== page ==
1 Thessalonians: Introduction

1-thessaloniansSo I thought I’d work through 1 & 2 Thessalonians. For a couple of reasons.

First, I’ve never studied these books. Ever. And yet they’re not long. They’re even about the right length for a 13-week Bible class. So is someone hiding something? Why don’t we ever cover these books?

Second, 1 Thessalonians may be the oldest NT book. There’s a good case for 1 Cor, which we cover all the time, but for some reason, 1 Thes never gets any attention. Why not? Why is this a step-child of our adult Bible class curricula?

Third, some scholars question the Pauline authorship of 2 Thes — which seems surprising. What’s the deal?

Fourth, 2 Thes has this passage on “the lawless one,” sometimes tied to the Anti-Christ or one of the monsters in the Revelation — and yet we never preach or teach about this passage. That just has to be interesting — and may be the reason we never cover these epistles in Bible class. I don’t know …

Fifth, there’s the whole Rapture thing based on 1 Thes 4:17. So there are some truly interesting passages in these two short letters. Continue reading

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The Church and Race: Ron Highfield

Raceandchurch

Background

Two open letters addressing racial injustice were recently published in the Christian Chronicle:

These were accompanied by an article including interviews with some of the authors.

The letters were, of course, inspired by the current controversy regarding the Black Lives Matter movement.

Ron Highfield

Ron Highfield is a professor of religion at Pepperdine University. He’s working on a book about Christianity and social justice. Today, he posted an article making a couple of points that fit well with the current theme, although not specifically about race: “Is Social Justice Ministry a Substitute Gospel?”

Highfield is no rightwing, legalist opposed to social justice. In fact, he has quite a strong history in social justice. And he’s quite the thinker. Some of his work has been extensively reviewed by Scot McKnight at Jesus Creed. Smart theologians read Highfield.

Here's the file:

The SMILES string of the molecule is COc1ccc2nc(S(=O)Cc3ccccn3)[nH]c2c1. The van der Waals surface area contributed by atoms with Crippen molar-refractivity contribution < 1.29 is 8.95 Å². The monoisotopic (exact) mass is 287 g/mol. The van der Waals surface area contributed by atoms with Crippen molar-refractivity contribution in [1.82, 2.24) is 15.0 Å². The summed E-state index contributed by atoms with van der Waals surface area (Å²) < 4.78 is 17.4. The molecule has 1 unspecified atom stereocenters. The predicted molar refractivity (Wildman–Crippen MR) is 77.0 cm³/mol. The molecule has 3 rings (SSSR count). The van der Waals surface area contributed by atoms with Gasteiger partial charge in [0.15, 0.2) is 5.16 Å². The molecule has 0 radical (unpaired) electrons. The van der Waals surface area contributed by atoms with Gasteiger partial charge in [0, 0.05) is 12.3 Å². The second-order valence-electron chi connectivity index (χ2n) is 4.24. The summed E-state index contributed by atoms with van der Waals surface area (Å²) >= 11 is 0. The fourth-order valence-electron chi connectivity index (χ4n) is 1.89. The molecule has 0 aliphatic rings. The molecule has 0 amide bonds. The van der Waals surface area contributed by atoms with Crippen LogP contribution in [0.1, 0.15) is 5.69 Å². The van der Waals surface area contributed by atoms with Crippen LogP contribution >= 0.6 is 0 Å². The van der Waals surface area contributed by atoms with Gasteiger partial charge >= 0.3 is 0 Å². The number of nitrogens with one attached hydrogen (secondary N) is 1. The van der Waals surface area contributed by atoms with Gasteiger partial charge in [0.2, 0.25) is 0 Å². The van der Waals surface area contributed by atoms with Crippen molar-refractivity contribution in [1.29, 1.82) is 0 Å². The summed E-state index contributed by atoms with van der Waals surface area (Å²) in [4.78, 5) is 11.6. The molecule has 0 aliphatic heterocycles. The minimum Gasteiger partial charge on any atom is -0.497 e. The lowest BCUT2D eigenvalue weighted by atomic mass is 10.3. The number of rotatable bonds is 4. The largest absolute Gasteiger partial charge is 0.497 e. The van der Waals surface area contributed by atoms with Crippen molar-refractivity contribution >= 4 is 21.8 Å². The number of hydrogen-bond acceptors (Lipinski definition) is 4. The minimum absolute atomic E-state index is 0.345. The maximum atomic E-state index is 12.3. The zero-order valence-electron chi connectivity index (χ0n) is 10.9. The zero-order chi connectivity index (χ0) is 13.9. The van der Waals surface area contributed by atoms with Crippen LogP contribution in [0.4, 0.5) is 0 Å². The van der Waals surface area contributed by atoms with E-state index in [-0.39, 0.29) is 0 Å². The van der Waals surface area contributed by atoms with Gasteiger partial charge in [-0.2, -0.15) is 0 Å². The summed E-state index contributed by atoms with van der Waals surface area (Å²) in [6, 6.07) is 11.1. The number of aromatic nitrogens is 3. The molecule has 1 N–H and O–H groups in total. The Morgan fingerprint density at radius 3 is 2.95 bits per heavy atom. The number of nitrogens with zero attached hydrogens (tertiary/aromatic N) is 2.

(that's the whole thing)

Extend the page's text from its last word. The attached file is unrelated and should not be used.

Regarding social justice, Highfield suggests that there are three ways we might do it. Continue reading

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The Church and Race: Confession

Raceandchurch

Background

Two open letters addressing racial injustice were recently published in the Christian Chronicle:

These were accompanied by an article including interviews with some of the authors.

The letters were, of course, inspired by the current controversy regarding the Black Lives Matter movement.

Blue Like Jazz

On the other hand, I can think of one thing we can do today to improve race relations. Donald Miller tells this remarkable (true) story in Blue Like Jazz — Continue reading

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The Church and Race: Objections

Raceandchurch

Background

Two open letters addressing racial injustice were recently published in the Christian Chronicle:

These were accompanied by an article including interviews with some of the authors.

The letters were, of course, inspired by the current controversy regarding the Black Lives Matter movement.

Objections

There is a rebuttal argument, of course. Let’s consider it briefly: Because the church loves its neighbors, and because the victims of illegal police shootings are our neighbors, shouldn’t we do something to help protect them from illegal police violence?